A Letter from Anatolia|
Silk Road: A Journal of West Asian Studies, Volume 1, Number 5, June 1998
Dear Silk Road,
Having just completed my 67th trip along the Silk Road (it was Turkey), it seems apropos to share some of my
impressions of the changes in Turkey since I started making regular business trips there in 1979.
My First and non-business vist to Turkey was in the Summer of 1963. A conversation I had back then with an old
Armenian man has stayed with me all these years. I had asked him how this "modern" Istanbul was different from
the Istanbul he remembered from the days of the late Ottoman Empire. "At the turn of the century," he answered,
"one could walk down any street in Istanbul and hear at least a hundred languages spoke. Today one hears only
one language - Turkish."
On that same trip, I had asked a Greek lady (who worked in a bank and spoke very good English) why the Turks were so
hospitable to me. "In Islam," she answered, "to make a long journey is looke at as a pilgrimage. And fellow Muslims
are obliged to help and succor pilgrims. You, being a traveler and a guest in our country, are being offered the
status of a pilgrim as a courtesy. This is true even of non-Muslms like myself who live here and have absorbed the
These two impressions - 35 years young - have helped shape my view and understanding of Turkey in particular and
Islamic culture in general. But it is one thing to be a guest/traveler passing through a country, and quite another
to be doing business there, especially a non-Western business like the traditional carpet and kilim business. In this
latter occupation, one mostly deals with non-Westernized and non-English speaking Turks and Kurds, usually in the small
villages and towns of Anatolia, although sometimes in larger cities like Aydin, Kayseri or Erzurum.
To do business successfully, one must have a few things on ones' side: a reputation that precedes one is most helpful. A
successful carpet merchant not only knows his old carpets but, in addition, has an understanding of how business works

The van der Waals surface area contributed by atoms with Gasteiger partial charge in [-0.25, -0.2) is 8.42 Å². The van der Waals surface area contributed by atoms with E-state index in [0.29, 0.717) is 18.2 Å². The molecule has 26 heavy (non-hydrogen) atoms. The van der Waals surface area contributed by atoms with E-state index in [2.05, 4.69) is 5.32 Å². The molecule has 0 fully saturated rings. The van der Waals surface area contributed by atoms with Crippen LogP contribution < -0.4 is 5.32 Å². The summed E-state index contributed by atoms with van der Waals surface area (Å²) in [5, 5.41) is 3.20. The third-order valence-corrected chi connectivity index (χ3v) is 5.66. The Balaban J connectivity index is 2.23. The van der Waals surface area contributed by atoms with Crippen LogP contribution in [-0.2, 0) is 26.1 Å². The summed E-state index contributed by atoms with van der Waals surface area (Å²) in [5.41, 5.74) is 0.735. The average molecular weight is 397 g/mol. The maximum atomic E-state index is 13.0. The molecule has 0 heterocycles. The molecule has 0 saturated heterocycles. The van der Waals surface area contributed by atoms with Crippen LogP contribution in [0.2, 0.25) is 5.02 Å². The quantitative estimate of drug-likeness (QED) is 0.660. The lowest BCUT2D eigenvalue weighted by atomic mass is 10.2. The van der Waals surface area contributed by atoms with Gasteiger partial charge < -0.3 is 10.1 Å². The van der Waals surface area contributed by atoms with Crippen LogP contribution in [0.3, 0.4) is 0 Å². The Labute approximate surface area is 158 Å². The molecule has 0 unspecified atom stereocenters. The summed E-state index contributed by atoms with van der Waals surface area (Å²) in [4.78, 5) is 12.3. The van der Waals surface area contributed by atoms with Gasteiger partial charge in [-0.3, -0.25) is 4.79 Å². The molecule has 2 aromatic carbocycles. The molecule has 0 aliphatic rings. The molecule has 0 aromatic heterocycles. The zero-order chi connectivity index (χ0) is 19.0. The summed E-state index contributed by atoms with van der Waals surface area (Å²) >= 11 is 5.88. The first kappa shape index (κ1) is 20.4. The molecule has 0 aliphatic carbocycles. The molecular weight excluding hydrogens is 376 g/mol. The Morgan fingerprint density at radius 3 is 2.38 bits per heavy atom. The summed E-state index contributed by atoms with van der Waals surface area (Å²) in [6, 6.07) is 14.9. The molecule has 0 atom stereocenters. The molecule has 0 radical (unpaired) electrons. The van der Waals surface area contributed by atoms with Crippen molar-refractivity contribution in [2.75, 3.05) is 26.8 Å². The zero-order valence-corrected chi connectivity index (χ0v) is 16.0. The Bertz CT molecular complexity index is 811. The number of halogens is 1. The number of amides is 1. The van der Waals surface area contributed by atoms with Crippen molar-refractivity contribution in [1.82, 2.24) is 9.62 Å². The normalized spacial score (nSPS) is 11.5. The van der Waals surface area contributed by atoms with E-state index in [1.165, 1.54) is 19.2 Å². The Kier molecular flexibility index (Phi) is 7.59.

in this part of the world. Generosity helps, as well as a good feeling for business. Also, a sense of humor can't hurt.
My real learning of how the old carpet business works is due to a relationship of more than 20 years with a dealer
from Konya in central Turkey. When I first went to Konya to look for old carpets, this gentleman and myself
became friends. Along with many personal stories and observations, we shared our frustrations: His was that the big collectors
didn't come to Konya; mine was that I was an outsider looking in and wanted to be an insider. It was a match made
in heaven. I offered to bring collectors to Konya, and he offered to show me how the real carpet business worked.
Twenty years later we are still good friends. In fact I just visited him, his Azerbaijani wife, and my two god-children this
What I learned has put me in good stead in the Turkish carpet world. Thus, I learned not only from where carpets
really come, but also through whose hands they are apt to pass and what the sequence of transit is. My friend was a very
active acquirer of old pieces, and he was ready to drive 1,500 kilometers (900 m) at the drop of a hat to "get there
first." When I was in Turkey, I accompanied him and thus was able not only to observe but, most importantly, to be seen. For over
10 years he drove me around Anatolia - Balikesir to Kars - looking for rare and collectible textiles.
He suggested that I should portray myself as an eccentric but polite American, who loved Turkey and was a very
big dealer in antique textiles. I still have that reputation in Anatolia. Just a few years ago, a major Turkish newspaper,
Hurriyet, ran an article and picture of me:
"American millionare visits Turkey each month to buy millions of dollars of carpets."
Initially, I thought that down-dressing and acting poor would give me good prices. What I didn't understand
at the time was that price is less important in some instances than being shown the piece itself. Once I learned that,
with thanks to my Tukish brother, I started to dress up and act more prosperous. I was amazed at what would appear
before me, not that I was visibly rich enough to afford it.
One's reputation in the old carpet business also can be based on from whom one purchases, as much as what one purchases. To
know and be known by certain dealers - who are not a part of the mainstream selling to foreigners - and to have seen
their offerings places one in a very closed group of select specialists.
Moreover, you are congizant of two of the three big secrets in the old rug business: From where (or from who) a carpet came,
and for what is is being offered (cost). The third big secret is who you sold it to. Interestingly enough, what you
sold it for is not always a secret but sometimes is used to trump up ones' presence, and thus attract certain sellers.